The Importance Of Suspects Of The French Revolution

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The most accountable group for the Terror is undoubtedly the Committee of Public Safety. This committee did a tremendous job at spreading fear and paranoia throughout the remainder of the Revolution and becoming everything that they swore to defeat. The members were all equal, but none is more popular today than Robespierre. He was a man who prided himself on being incorruptible, but his actions prove that this is not the case as he slowly turned into a dictator. The Committee of Public Safety was doing what they thought was best for a republic, but they did not realize that they were not a big improvement to the monarchy when it came to basic rights. The prime example of this is when they passed the Law of Suspects. The category of suspects …show more content…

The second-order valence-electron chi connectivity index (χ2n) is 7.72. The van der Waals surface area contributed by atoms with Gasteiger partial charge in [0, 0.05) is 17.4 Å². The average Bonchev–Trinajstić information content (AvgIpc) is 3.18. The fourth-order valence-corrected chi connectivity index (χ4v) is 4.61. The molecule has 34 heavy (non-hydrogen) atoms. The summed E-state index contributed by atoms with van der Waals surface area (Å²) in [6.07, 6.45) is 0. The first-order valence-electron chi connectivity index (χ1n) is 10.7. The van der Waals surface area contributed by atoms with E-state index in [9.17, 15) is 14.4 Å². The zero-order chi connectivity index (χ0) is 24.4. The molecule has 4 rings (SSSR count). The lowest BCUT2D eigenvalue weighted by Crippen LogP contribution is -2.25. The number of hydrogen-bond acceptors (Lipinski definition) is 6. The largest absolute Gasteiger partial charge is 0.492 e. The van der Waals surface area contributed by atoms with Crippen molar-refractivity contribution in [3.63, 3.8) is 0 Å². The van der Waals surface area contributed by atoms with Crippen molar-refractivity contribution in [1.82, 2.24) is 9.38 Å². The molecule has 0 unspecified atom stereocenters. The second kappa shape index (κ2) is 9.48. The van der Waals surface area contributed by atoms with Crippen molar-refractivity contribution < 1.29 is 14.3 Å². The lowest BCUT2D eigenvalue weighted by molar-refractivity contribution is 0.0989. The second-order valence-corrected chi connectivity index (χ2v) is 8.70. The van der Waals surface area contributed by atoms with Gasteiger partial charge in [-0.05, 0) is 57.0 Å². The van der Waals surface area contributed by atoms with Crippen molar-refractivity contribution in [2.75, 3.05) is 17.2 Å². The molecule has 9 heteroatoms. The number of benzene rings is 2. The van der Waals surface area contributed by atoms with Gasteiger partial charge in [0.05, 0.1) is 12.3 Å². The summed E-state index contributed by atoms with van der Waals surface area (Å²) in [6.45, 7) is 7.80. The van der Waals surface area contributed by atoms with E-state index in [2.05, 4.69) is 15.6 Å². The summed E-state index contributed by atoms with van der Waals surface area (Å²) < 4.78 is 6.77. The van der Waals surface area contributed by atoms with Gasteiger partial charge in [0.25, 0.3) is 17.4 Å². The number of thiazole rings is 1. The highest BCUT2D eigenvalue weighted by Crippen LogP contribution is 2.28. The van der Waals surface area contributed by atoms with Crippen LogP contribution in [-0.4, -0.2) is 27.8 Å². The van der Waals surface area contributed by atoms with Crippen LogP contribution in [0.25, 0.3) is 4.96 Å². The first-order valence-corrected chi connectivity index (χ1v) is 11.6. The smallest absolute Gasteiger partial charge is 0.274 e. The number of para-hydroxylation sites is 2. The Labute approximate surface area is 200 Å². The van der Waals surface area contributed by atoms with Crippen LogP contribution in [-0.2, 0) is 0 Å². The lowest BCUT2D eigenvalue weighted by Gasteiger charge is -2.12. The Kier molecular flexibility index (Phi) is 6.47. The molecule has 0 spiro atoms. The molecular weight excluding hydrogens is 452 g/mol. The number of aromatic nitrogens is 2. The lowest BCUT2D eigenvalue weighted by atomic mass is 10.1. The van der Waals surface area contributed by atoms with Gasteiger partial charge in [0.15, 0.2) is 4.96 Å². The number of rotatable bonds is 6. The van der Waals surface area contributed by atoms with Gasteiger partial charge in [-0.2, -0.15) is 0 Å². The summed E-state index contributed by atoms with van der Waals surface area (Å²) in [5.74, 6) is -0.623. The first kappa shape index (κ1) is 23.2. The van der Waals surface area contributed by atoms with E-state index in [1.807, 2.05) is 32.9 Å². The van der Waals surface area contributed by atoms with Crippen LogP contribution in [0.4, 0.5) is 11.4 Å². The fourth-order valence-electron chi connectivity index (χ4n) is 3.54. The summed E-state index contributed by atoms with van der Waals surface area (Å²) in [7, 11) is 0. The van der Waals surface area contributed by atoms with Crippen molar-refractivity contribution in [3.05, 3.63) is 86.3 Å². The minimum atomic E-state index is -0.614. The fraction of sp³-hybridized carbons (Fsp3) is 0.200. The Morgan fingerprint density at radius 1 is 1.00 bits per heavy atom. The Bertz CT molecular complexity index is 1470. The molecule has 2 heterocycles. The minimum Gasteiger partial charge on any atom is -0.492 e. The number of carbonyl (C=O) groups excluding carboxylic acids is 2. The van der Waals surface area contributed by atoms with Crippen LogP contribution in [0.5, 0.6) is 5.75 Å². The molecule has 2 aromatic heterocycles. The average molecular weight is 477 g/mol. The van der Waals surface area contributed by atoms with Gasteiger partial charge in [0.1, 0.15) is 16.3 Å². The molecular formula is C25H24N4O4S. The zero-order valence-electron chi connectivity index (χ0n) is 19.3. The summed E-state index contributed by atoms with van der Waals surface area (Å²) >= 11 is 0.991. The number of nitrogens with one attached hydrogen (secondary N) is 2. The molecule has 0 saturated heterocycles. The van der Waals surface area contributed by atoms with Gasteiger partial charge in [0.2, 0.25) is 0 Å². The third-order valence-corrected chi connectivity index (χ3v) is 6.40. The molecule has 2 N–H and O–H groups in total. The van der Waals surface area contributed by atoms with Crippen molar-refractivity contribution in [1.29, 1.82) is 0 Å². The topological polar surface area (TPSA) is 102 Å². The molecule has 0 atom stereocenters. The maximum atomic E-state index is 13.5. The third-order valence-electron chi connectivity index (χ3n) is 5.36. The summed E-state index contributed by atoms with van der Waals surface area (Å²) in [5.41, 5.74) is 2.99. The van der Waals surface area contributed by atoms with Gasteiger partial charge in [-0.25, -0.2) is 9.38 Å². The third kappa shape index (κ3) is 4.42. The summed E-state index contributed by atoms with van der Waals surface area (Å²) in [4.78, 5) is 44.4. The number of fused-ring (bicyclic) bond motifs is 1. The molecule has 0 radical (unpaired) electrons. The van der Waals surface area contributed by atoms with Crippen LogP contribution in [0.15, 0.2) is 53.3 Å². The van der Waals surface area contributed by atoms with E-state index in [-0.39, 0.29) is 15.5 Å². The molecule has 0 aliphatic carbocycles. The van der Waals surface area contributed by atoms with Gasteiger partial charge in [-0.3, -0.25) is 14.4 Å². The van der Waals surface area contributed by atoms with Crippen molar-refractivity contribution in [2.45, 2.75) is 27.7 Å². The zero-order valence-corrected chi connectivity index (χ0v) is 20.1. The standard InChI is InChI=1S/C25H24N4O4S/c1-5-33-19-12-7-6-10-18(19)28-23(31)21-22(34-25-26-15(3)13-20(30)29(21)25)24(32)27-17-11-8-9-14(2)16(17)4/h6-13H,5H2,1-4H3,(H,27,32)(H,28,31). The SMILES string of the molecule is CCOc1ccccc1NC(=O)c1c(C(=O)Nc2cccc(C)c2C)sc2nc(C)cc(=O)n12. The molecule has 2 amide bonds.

The Terror is simply an event that was a subset of the Revolution, but emotionally and mentally it was the same as the French Revolution. Religion, a violence first mindset, and political clubs all had their fair share in escalating the French Revolution and making the whole time period a miserable one full of paranoia. Looking back the French Revolution should still be celebrated. Perhaps there could have been a more diplomatic method through which the Revolution could have played out, but it is useless to ponder it. The French chose to focus on ideology, social tensions, and political circumstances. In the end these were all major players in the descent into Terror. As a result, the common people of France are also as accountable for the Terror as the radical political clubs, and individuals such as Robespierre, because they were all connected to each other and could have served as a check for the other groups. The Terror is simply the result of the French people being so shocked by their own power which arose during the French Revolution and not taking a step back to think practically, instead of

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